Perhaps another advantage of some grammar schools is greater encouragement to get involved in extra-curricular activities? But equally, state schools can also be very encouraging of this so it would very much depend on which schools you were looking at.
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wewillrise
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I go to a grammar school and I have done since year 7 (I'm year 12 now). The environment is very academic in its focus, which works for some people but definitely not all- I had a few friends drop out in y8-9 due to the exam pressure. teacher-student relationships seem to be better from what I've heard about comprehensive, but class sizes are about the same (most of my GCSE classes had 25-30 students, and my A level classes have 12-17). Grammar school exam stats are usually better, but that does make sense as we have to qualify academically and are in a high-pressure academic environment. It's definitely competitive, but I'd say it's healthy levels of competition, and we all lift each other up too. it can be a very stressful and anxious environment in the run up to exam season though.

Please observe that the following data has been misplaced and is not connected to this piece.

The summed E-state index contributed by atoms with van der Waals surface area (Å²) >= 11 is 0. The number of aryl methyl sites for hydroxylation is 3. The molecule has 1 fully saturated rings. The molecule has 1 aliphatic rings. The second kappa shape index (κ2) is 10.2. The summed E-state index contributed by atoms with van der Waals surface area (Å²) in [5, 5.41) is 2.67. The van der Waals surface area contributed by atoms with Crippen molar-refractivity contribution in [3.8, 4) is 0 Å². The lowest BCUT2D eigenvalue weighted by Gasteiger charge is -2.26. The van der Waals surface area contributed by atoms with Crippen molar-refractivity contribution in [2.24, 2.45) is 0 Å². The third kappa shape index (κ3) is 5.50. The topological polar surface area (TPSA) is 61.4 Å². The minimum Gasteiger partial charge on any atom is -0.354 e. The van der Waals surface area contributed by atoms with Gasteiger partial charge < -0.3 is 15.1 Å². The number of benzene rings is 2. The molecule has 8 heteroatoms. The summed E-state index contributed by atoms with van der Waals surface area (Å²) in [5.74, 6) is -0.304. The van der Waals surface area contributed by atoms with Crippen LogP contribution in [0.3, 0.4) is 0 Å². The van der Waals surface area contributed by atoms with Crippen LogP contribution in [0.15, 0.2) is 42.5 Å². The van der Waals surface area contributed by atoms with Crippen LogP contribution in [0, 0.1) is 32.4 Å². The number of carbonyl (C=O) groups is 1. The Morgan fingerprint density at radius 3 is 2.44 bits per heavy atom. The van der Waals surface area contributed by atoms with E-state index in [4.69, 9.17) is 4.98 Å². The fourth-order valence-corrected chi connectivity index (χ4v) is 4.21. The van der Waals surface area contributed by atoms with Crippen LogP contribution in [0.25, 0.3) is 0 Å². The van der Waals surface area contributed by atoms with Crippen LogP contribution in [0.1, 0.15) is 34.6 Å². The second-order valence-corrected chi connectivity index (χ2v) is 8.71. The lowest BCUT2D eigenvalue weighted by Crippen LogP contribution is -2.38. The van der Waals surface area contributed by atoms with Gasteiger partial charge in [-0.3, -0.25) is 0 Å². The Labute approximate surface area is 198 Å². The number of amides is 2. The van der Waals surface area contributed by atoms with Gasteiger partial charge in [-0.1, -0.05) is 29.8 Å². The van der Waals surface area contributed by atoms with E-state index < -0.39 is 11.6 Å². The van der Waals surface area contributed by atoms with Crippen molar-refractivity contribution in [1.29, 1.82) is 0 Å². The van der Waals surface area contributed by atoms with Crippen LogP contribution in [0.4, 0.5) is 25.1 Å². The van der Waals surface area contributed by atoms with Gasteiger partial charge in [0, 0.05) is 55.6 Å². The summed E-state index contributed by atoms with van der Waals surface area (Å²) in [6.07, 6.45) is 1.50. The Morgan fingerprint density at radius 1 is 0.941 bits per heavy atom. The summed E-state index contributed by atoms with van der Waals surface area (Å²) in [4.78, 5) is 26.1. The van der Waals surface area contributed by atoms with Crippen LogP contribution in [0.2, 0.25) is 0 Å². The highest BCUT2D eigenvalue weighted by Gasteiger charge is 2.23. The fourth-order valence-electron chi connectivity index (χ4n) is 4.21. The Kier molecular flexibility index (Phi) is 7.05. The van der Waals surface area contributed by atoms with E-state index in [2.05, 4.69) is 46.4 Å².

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anon5252
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(Original post by Keels25)
Hello,

Here is an article from a few years ago talking about grammar schools vs. state schools:
https://www.dur.ac.uk/education/news/?itemno=34151